However, although an individual DRISC core can perform remarkably well with sufficient concurrency, as a part of the many-core system, it suffers from the sharing of on-chip interconnections and off-chip pins in the context of massive parallelism. The resultant bandwidth problem is shared by other many-core research designs and is detrimental to system scalability. This thesis extends this prior work by investigating system performance and by broadening the application of this processor design.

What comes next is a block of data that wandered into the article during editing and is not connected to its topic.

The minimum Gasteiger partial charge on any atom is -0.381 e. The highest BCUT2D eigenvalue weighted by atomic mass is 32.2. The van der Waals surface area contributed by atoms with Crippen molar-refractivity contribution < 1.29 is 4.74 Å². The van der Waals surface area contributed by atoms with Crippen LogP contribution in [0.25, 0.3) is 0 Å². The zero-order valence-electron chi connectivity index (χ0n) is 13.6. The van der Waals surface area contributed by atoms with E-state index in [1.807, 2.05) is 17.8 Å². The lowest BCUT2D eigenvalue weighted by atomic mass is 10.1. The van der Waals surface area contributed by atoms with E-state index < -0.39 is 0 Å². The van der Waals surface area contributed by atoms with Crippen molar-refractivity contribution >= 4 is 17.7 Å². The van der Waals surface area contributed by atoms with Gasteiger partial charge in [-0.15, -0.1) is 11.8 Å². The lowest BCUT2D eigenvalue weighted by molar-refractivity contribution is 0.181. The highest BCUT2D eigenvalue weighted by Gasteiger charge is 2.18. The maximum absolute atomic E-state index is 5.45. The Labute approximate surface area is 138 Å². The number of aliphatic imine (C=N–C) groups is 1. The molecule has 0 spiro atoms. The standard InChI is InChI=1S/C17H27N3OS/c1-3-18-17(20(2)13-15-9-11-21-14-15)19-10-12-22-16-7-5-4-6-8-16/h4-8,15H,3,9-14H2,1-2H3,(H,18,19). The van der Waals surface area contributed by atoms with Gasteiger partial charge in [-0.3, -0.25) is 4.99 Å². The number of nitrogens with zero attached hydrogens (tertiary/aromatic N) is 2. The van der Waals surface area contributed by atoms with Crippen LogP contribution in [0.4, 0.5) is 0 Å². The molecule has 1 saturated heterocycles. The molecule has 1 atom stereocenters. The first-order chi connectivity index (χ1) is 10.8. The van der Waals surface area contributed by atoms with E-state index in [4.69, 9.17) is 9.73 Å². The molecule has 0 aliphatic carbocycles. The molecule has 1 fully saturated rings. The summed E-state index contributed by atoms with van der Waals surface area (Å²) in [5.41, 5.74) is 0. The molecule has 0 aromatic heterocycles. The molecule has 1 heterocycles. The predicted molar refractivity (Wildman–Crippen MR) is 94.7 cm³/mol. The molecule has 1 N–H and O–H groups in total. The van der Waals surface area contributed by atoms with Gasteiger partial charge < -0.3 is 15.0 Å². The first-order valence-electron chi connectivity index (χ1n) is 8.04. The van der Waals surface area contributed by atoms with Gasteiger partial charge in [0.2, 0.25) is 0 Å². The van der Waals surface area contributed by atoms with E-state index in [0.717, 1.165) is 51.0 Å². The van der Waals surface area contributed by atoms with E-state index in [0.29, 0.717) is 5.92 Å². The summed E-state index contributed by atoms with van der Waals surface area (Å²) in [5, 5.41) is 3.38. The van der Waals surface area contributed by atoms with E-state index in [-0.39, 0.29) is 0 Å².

Domain-specific computing may also exploit multiple cores to accelerate jobs. Real-time processing is a good example of this but perhaps with modest numbers of cores. The question explored here is whether we can enhance specific single or multi-thread real-time task performance while still meeting timing requirement and maintaining a high efficiency, or even under a general workload. The results from the time-multiplexed execution of both the normal task and periodic real-time benchmarks highlight the benefits of the proposed strategy with hardware prioritization, and prove the wisdom of reserving thread slots instead of cores.
Series: ASCI dissertation series 302
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